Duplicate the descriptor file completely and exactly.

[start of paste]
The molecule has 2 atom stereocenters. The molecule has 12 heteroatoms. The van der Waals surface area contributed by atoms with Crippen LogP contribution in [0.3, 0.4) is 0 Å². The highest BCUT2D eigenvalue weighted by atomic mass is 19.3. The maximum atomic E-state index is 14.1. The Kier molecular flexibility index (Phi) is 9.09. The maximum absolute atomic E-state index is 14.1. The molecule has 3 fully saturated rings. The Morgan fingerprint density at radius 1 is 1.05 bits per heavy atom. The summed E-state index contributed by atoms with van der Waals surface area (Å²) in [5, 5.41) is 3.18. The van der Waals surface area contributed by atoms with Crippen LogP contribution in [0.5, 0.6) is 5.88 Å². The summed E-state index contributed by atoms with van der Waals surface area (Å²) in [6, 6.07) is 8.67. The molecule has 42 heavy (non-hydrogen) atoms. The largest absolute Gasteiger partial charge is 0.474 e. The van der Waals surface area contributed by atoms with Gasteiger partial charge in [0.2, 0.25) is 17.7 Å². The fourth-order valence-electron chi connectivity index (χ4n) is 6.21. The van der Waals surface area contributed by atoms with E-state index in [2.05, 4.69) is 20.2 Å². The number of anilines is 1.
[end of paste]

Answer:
The molecule has 2 atom stereocenters. The molecule has 12 heteroatoms. The van der Waals surface area contributed by atoms with Crippen LogP contribution in [0.3, 0.4) is 0 Å². The highest BCUT2D eigenvalue weighted by atomic mass is 19.3. The maximum atomic E-state index is 14.1. The Kier molecular flexibility index (Phi) is 9.09. The maximum absolute atomic E-state index is 14.1. The molecule has 3 fully saturated rings. The Morgan fingerprint density at radius 1 is 1.05 bits per heavy atom. The summed E-state index contributed by atoms with van der Waals surface area (Å²) in [5, 5.41) is 3.18. The van der Waals surface area contributed by atoms with Crippen LogP contribution in [0.5, 0.6) is 5.88 Å². The summed E-state index contributed by atoms with van der Waals surface area (Å²) in [6, 6.07) is 8.67. The molecule has 42 heavy (non-hydrogen) atoms. The largest absolute Gasteiger partial charge is 0.474 e. The van der Waals surface area contributed by atoms with Gasteiger partial charge in [0.2, 0.25) is 17.7 Å². The fourth-order valence-electron chi connectivity index (χ4n) is 6.21. The van der Waals surface area contributed by atoms with E-state index in [2.05, 4.69) is 20.2 Å². The number of anilines is 1.